Friday, July 31, 2009
Development pressure cooker
Left Image: Road infrastructure intersects with the beauty of the South Korean landscape.
Right image: Seoul from the top of the Samsung building.
Seoul, South Korea: N: 37º 01' E: 126º 36'
The unique demography of South Korea
It is a remarkable that a country that was totally devastated 50 years ago following the Korean War is now a bustling nation developing at an unprecedented rate. This development has been particularly noteworthy over the past 30 years with South Korea regularly appearing near the top of many of the important development indicators. In the last post the nature and quality of the education sector was highlighted. In this entry I want to focus on the fascinating demographic impact of the compressed rapid development of the Korean economy and society. During our visit we were frequently made aware of Korea's rating on the world stage and how the country intends to continue to develop and expand as a force in the economic world. The economy of South Korea is a highly developed free-market economy that is the fourth largest in Asia and 15th largest in the world. South Koreans enjoy one of the highest living standards in the world and have a high life expectancy and a high level of economic freedom. South Korea has one of the smallest gaps between the rich and the poor in Asia. South Korea boasts the world's highest broadband internet access per capita. In 2007, the Economist Intelligence Unit ranked South Korea's IT Industry Competitiveness among the top three in the world. South Korea's economy relies heavily on exports and it is among the world's top exporters. It is home to many well known global conglomerates such as Samsung, Hyundai-Kia, LG and SK. In 2007, the Hyundai Kia Automotive Group became Asia's second largest car company and one of the top five automakers in the world. Who would have believed in 1990 that Samsung would overtake Sony as an economic operator.
What I wish to focus on in this blog are the ramifications of such development for Korean society. Such ramifications are evidenced in demographic terms when we look at birth rates, age-sex ratios, urbanisation, homogeneity of the population, religious observance and liberalism. The demographic statistics listed below are not remarkable in themselves but what is unique is how rapidly South Korea has demographically changed since 1980 in particular. As a demographic case study it is unique.
Demographic changes over the past 30 years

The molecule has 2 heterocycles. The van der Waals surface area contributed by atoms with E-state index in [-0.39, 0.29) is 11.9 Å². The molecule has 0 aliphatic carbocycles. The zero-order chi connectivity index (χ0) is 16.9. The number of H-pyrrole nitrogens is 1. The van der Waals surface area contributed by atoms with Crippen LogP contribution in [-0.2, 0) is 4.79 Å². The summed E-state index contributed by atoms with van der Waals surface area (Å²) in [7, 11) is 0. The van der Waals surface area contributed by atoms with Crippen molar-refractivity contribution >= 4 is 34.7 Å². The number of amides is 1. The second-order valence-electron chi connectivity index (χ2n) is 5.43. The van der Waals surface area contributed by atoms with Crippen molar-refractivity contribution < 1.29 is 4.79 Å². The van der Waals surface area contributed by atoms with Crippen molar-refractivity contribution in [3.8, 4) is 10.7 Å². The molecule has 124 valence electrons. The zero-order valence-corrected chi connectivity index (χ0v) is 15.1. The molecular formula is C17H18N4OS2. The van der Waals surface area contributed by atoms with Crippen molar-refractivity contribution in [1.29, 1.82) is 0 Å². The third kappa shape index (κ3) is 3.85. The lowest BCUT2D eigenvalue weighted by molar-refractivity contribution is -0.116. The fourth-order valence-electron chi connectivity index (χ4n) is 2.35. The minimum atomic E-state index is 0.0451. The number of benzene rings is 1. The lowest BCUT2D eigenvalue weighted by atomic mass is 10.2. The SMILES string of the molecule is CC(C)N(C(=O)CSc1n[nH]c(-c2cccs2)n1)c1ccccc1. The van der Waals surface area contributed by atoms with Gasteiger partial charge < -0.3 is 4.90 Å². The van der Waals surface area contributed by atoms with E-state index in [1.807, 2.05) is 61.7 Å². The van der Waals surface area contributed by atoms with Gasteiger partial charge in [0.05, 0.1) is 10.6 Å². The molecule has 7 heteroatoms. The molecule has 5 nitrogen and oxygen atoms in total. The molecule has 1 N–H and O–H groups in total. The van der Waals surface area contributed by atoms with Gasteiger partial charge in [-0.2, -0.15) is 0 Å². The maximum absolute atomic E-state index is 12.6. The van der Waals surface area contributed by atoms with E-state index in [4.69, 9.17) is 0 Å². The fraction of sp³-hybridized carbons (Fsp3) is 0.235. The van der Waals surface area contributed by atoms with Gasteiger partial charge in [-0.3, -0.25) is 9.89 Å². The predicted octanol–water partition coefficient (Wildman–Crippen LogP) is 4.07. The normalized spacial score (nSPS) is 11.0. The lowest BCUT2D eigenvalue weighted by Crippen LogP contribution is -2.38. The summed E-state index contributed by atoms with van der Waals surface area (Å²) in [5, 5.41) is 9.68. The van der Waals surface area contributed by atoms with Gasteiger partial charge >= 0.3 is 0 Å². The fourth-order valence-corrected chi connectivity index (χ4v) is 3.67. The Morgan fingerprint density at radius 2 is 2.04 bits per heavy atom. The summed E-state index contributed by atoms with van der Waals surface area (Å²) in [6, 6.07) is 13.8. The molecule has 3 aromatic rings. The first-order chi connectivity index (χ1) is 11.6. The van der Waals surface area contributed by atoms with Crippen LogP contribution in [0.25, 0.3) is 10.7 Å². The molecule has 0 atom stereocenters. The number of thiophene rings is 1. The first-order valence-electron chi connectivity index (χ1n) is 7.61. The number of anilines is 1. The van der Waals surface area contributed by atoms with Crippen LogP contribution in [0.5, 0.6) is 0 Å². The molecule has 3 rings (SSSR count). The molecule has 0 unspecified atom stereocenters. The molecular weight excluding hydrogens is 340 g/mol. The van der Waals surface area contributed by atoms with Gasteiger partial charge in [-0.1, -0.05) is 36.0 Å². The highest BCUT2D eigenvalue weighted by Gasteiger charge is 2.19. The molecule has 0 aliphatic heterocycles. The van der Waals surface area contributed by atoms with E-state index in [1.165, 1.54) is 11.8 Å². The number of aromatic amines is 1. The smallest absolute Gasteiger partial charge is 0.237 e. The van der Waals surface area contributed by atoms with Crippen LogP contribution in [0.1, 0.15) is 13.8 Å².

In 2009 South Korea has:
* a Total Fertility rate of only 1.08 (was 6.2 in 1960)
* an ageing population with 9.1% of the population over 65, projected to be 38.2% by 2050 (The % of the population over 65 was only 2.9% in 1960). South Korea has the most rapidly ageing population in the world.
* Unless a massive immigration program is launched in South Korea, the population will decline to 42.35 million by 2050 (presently the population is 48.3 million)
* an agricultural/fishing workforce of 7.9% (81.6% in 1958)
* a manufacturing and mining workforce of 17.2% (4.6% in 1960)
* a commerce and services workforce of 74.9% (13.8% in 1960)
* a life expectancy of 86.02 (only 62.33 in 1971)
* an increasing imbalance between males and females. 108 males to every 100 females.
* 46.9% of its population saying that they have no religion, 22.8% Buddhist. 18.3 Protestant and 18.3 Catholic. Of these only Catholicism is growing significantly.
* the highest % of high school graduates in the world (in 2009 it is 80% but in late 1990's it was only 40%)
* Labour shortage is inevitable because of the rapidly ageing population and the decreasing size of the economic active population (15-64 years old).
* a GDP/capita of US$20,000 (in 1960 was $60)
So what does this all mean for the South Korea of the future? Such a question is a great basis for a case study in a geography class. The answers are unknown but many questions can be asked and explored.
* Will the sexual imbalance be corrected by the importing of brides. If so, what will be the impact on this homogeneous society.
* How will the welfare and health infrastructure cope with the ageing population?
* With increased urbanisation how will the cities adapt and be sustainable?
* In such a traditional society what will be the impact of non-religious identification and materialistic society.
* How will South Korean society deal with diminishing population growth?
* Will there continue to be well paid jobs for the educated to realise their economic dreams.
* Will South Korea be able to maintain its manufacturing competitiveness against the industrial giant of China. If not, how can South Korea maintain it standard of living into the future.
* Will South Korea be able to maintain it liberal democracy and economic miracle with the growing demographic pressures of an ageing, low growth and sexually imbalanced population.
In short, is the economic miracle of South Korea sustainable and is the society created in such a pressure cooker about to handle the heat?
Again, the case study of South Korea has the potential to ask more questions than provide answers for the geographer.